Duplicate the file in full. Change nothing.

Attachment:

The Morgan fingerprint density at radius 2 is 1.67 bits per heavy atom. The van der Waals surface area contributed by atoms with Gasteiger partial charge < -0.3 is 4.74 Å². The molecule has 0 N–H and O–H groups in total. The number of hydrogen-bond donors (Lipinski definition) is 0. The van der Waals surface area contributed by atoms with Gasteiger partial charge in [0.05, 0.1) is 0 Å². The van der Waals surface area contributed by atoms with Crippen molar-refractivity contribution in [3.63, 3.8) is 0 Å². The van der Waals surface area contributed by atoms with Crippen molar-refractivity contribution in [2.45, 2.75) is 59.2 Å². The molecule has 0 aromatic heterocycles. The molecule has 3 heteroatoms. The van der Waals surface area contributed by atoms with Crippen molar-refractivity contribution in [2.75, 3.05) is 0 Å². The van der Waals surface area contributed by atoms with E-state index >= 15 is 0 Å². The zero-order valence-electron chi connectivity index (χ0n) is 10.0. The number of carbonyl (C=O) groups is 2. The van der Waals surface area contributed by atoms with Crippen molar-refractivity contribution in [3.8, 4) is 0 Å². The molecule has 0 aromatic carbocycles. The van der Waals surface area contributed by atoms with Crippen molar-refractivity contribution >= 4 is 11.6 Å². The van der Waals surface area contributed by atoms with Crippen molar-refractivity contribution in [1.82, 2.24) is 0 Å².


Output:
The Morgan fingerprint density at radius 2 is 1.67 bits per heavy atom. The van der Waals surface area contributed by atoms with Gasteiger partial charge < -0.3 is 4.74 Å². The molecule has 0 N–H and O–H groups in total. The number of hydrogen-bond donors (Lipinski definition) is 0. The van der Waals surface area contributed by atoms with Gasteiger partial charge in [0.05, 0.1) is 0 Å². The van der Waals surface area contributed by atoms with Crippen molar-refractivity contribution in [3.63, 3.8) is 0 Å². The van der Waals surface area contributed by atoms with Crippen molar-refractivity contribution in [2.45, 2.75) is 59.2 Å². The molecule has 0 aromatic heterocycles. The molecule has 3 heteroatoms. The van der Waals surface area contributed by atoms with Crippen molar-refractivity contribution in [2.75, 3.05) is 0 Å². The van der Waals surface area contributed by atoms with E-state index >= 15 is 0 Å². The zero-order valence-electron chi connectivity index (χ0n) is 10.0. The number of carbonyl (C=O) groups is 2. The van der Waals surface area contributed by atoms with Crippen molar-refractivity contribution in [3.8, 4) is 0 Å². The molecule has 0 aromatic carbocycles. The van der Waals surface area contributed by atoms with Crippen molar-refractivity contribution >= 4 is 11.6 Å². The van der Waals surface area contributed by atoms with Crippen molar-refractivity contribution in [1.82, 2.24) is 0 Å².